Balance is the body’s ability to maintain the line of gravity within the base of support.  With balance, you can make automatic postural adjustments to maintain posture and stability throughout everyday life.  There are three key players in maintaining your balance:  Vision, Vestibular, and Proprioception.

  • Vision: Your vision tells you where you are relative to other objects.   Because of your vision, you can sense motion between you and your environment.  The receptors in the retina are called rods and cones.  Rods helps with low light (night time) and cones help with color.  With stimulus, the rods and cones send visual cues for identifying your surroundings and where they are relative to your periphery.

 

  • Vestibular: Inside your inner ear, you have a vestibular apparatus that maintains equilibrium.  This system is sensitive to changes in head position, linear acceleration, or the ability to sense forward/backward or upward/downward movement, as well as angular acceleration, or the ability to sense rotation of the head.  While all of this is occurring, your eyes can remain still.  The vestibular apparatus can direct control over your eyes so you don’t feel like you are moving with your head movements.  About 20% of nerve fibers in your visual system interact with the vestibular system.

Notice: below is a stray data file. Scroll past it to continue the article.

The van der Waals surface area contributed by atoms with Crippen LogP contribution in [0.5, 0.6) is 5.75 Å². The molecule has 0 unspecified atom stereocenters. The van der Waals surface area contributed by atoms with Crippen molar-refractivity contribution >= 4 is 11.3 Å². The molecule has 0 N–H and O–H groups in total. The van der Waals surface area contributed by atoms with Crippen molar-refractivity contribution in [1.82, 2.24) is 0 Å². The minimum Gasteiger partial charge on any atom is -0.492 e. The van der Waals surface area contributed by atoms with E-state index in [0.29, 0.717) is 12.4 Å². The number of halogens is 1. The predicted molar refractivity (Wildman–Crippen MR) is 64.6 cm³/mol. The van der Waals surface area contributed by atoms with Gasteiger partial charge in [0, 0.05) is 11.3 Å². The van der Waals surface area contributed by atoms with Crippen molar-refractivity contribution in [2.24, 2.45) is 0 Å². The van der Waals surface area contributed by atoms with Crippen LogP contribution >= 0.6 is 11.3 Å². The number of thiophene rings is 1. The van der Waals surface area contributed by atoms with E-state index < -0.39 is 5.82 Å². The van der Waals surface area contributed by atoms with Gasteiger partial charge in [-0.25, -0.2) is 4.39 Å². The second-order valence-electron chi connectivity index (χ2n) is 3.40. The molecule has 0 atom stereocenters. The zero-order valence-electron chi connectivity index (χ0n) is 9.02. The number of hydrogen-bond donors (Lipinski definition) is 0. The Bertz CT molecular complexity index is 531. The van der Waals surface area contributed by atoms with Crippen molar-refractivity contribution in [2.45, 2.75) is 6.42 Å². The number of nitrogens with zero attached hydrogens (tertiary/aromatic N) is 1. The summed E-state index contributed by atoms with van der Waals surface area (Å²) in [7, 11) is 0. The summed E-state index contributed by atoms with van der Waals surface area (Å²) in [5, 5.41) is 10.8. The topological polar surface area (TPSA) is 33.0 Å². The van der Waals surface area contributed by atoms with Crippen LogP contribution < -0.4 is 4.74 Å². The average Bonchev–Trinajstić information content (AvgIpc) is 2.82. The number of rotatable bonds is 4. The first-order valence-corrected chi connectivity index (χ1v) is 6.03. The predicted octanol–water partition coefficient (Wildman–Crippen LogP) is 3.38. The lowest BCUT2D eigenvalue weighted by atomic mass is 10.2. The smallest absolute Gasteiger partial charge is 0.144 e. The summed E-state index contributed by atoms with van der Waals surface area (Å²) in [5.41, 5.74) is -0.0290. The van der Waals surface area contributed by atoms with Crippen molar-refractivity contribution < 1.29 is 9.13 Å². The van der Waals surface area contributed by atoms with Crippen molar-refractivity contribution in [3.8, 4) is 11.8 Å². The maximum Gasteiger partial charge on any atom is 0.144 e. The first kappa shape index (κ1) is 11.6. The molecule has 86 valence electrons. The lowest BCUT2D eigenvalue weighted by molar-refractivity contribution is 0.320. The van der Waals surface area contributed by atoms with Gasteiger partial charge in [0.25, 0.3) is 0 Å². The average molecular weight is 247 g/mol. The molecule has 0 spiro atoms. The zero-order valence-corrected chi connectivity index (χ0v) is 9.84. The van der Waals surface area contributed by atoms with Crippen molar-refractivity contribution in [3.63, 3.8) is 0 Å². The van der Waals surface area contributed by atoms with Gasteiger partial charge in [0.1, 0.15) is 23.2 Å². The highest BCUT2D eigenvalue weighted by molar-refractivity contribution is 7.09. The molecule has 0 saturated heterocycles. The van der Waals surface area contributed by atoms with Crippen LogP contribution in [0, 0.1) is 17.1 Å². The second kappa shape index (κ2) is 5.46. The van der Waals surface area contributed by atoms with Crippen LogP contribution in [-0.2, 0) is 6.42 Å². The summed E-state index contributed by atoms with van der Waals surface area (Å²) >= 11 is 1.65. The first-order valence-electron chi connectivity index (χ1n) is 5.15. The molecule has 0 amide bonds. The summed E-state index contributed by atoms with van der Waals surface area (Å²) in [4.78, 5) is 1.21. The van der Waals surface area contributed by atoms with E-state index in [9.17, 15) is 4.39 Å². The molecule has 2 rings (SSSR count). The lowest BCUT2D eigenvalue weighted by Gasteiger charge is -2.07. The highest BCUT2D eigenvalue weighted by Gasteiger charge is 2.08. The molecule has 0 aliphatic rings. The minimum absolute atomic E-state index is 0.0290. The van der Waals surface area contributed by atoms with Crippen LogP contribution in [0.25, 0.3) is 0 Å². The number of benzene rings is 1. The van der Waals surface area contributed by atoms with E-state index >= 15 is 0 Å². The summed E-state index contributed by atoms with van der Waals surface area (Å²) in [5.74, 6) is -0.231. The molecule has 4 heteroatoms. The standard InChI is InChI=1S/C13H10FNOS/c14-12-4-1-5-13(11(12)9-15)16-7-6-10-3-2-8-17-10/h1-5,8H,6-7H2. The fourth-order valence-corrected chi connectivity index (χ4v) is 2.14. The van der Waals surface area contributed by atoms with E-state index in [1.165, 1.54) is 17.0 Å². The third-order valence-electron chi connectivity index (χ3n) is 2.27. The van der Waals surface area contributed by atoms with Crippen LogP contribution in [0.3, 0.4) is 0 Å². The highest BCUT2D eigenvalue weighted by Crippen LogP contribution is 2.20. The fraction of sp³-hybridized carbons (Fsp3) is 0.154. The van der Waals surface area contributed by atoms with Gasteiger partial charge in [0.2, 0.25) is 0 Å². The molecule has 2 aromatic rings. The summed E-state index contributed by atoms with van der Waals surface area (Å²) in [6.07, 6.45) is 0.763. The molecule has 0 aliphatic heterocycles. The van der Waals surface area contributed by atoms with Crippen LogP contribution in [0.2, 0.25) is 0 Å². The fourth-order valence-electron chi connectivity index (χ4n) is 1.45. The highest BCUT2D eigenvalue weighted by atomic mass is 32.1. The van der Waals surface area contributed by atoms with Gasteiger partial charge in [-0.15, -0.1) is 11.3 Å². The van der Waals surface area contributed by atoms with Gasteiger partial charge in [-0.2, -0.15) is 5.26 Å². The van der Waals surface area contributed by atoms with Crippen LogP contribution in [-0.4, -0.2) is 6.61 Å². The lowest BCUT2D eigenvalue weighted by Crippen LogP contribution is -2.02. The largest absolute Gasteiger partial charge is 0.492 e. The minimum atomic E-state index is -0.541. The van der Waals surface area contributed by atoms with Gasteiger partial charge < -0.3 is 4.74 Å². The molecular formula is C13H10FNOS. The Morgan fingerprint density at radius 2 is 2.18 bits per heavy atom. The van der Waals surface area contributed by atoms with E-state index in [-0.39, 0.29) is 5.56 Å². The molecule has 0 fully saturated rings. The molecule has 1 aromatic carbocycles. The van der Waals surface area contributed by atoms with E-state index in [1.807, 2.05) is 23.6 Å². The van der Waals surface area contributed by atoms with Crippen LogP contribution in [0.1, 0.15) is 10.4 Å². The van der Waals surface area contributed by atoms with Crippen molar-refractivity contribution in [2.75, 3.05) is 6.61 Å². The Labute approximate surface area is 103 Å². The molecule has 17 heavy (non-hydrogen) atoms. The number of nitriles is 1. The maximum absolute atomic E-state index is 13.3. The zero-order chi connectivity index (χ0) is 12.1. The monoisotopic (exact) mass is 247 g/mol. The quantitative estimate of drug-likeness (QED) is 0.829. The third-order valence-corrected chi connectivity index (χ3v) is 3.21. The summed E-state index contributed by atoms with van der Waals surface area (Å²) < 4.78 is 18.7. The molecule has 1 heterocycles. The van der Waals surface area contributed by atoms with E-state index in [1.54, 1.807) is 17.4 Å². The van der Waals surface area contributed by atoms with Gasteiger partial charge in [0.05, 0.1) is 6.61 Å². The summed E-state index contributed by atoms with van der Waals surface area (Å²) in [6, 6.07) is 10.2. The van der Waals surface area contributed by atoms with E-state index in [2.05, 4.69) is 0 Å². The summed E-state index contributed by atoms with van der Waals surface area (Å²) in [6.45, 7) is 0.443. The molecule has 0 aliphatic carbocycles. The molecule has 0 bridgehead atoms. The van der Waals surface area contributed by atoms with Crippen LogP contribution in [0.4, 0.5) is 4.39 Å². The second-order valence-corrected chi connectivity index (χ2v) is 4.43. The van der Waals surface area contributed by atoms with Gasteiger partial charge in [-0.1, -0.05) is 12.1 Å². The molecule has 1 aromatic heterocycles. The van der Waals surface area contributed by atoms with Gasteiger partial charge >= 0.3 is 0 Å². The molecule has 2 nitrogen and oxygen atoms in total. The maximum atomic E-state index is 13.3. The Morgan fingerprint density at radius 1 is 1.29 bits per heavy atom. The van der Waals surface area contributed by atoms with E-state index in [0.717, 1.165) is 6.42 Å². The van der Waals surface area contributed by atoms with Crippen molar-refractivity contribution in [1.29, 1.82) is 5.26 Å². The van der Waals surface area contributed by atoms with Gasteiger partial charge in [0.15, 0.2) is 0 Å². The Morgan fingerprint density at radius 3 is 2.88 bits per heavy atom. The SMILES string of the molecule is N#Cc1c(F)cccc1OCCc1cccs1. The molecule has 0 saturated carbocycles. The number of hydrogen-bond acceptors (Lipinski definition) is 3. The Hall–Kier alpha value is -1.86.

• Proprioception and kinesthesia: By using muscle proprioceptors like muscle spindles and Golgi Tendon organs, you can detect changes in muscle length or tension.  There are also joint receptors that are sensitive to changes in joint angles and pressures.  This information is sent to your central nervous system and gives you a sense of spatial position and movement relative to the support surface.

 

With these three components, you have a lot of information that is sent to your brain stem where it is interpreted.  Other parts of the brain like the cerebellum and cerebral cortex aid in deciphering this information.  The cerebellum participates by providing automatic movements that have been learned through repeated exposure, and the cerebral cortex contributes with previously learned information.  When all this information is processed, messages are sent to the musculoskeletal system to maintain your balance.  In physical therapy, we can challenge these systems to improve your balance during sport or to decrease your risk of falls.  With habituation and neuromuscular retraining, physical therapy can reduce symptoms and improve performance.

 

Balance is a constant dynamic equilibrium with intricate pathways.  Talk to your Wallace and Nilan physical therapist to see how balance training can be incorporated into your care.